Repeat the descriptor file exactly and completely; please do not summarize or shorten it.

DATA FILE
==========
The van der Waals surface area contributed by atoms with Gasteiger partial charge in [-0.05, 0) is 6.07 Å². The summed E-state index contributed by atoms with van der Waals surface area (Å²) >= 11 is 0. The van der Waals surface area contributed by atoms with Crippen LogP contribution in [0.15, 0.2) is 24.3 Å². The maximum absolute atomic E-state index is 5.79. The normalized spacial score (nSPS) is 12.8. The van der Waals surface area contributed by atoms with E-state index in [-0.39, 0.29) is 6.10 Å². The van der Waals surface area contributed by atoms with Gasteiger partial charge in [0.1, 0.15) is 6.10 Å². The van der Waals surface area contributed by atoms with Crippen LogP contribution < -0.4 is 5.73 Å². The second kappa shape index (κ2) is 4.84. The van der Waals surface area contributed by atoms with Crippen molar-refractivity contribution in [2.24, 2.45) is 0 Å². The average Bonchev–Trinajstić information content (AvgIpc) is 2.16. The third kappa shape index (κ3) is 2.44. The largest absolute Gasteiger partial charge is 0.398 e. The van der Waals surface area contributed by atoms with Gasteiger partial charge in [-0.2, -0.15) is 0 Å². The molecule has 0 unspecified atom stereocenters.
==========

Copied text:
The van der Waals surface area contributed by atoms with Gasteiger partial charge in [-0.05, 0) is 6.07 Å². The summed E-state index contributed by atoms with van der Waals surface area (Å²) >= 11 is 0. The van der Waals surface area contributed by atoms with Crippen LogP contribution in [0.15, 0.2) is 24.3 Å². The maximum absolute atomic E-state index is 5.79. The normalized spacial score (nSPS) is 12.8. The van der Waals surface area contributed by atoms with E-state index in [-0.39, 0.29) is 6.10 Å². The van der Waals surface area contributed by atoms with Gasteiger partial charge in [0.1, 0.15) is 6.10 Å². The van der Waals surface area contributed by atoms with Crippen LogP contribution < -0.4 is 5.73 Å². The second kappa shape index (κ2) is 4.84. The van der Waals surface area contributed by atoms with Crippen molar-refractivity contribution in [2.24, 2.45) is 0 Å². The average Bonchev–Trinajstić information content (AvgIpc) is 2.16. The third kappa shape index (κ3) is 2.44. The largest absolute Gasteiger partial charge is 0.398 e. The van der Waals surface area contributed by atoms with Gasteiger partial charge in [-0.2, -0.15) is 0 Å². The molecule has 0 unspecified atom stereocenters.